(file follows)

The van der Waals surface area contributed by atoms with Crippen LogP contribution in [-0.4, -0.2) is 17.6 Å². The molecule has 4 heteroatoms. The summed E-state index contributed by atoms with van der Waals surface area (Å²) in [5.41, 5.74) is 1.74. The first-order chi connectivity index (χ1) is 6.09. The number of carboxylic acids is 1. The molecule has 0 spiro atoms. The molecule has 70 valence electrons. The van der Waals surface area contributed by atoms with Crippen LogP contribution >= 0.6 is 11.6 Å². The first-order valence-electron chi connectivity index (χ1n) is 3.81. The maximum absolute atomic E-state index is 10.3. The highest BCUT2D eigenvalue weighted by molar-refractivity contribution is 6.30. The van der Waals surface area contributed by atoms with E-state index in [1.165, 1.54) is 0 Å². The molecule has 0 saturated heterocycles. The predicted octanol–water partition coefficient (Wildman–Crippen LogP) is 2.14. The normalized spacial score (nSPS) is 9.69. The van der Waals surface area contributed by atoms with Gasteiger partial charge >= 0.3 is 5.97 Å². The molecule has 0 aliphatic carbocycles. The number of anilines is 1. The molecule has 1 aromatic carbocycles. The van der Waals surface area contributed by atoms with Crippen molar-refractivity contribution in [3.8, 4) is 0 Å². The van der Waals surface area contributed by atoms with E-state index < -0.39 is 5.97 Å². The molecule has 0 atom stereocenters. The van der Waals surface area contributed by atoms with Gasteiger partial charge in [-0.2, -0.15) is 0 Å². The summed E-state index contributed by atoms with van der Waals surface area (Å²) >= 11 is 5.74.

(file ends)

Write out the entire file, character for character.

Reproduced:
The van der Waals surface area contributed by atoms with Crippen LogP contribution in [-0.4, -0.2) is 17.6 Å². The molecule has 4 heteroatoms. The summed E-state index contributed by atoms with van der Waals surface area (Å²) in [5.41, 5.74) is 1.74. The first-order chi connectivity index (χ1) is 6.09. The number of carboxylic acids is 1. The molecule has 0 spiro atoms. The molecule has 70 valence electrons. The van der Waals surface area contributed by atoms with Crippen LogP contribution >= 0.6 is 11.6 Å². The first-order valence-electron chi connectivity index (χ1n) is 3.81. The maximum absolute atomic E-state index is 10.3. The highest BCUT2D eigenvalue weighted by molar-refractivity contribution is 6.30. The van der Waals surface area contributed by atoms with E-state index in [1.165, 1.54) is 0 Å². The molecule has 0 saturated heterocycles. The predicted octanol–water partition coefficient (Wildman–Crippen LogP) is 2.14. The normalized spacial score (nSPS) is 9.69. The van der Waals surface area contributed by atoms with Gasteiger partial charge >= 0.3 is 5.97 Å². The molecule has 0 aliphatic carbocycles. The number of anilines is 1. The molecule has 1 aromatic carbocycles. The van der Waals surface area contributed by atoms with Crippen molar-refractivity contribution in [3.8, 4) is 0 Å². The van der Waals surface area contributed by atoms with E-state index < -0.39 is 5.97 Å². The molecule has 0 atom stereocenters. The van der Waals surface area contributed by atoms with Gasteiger partial charge in [-0.2, -0.15) is 0 Å². The summed E-state index contributed by atoms with van der Waals surface area (Å²) >= 11 is 5.74.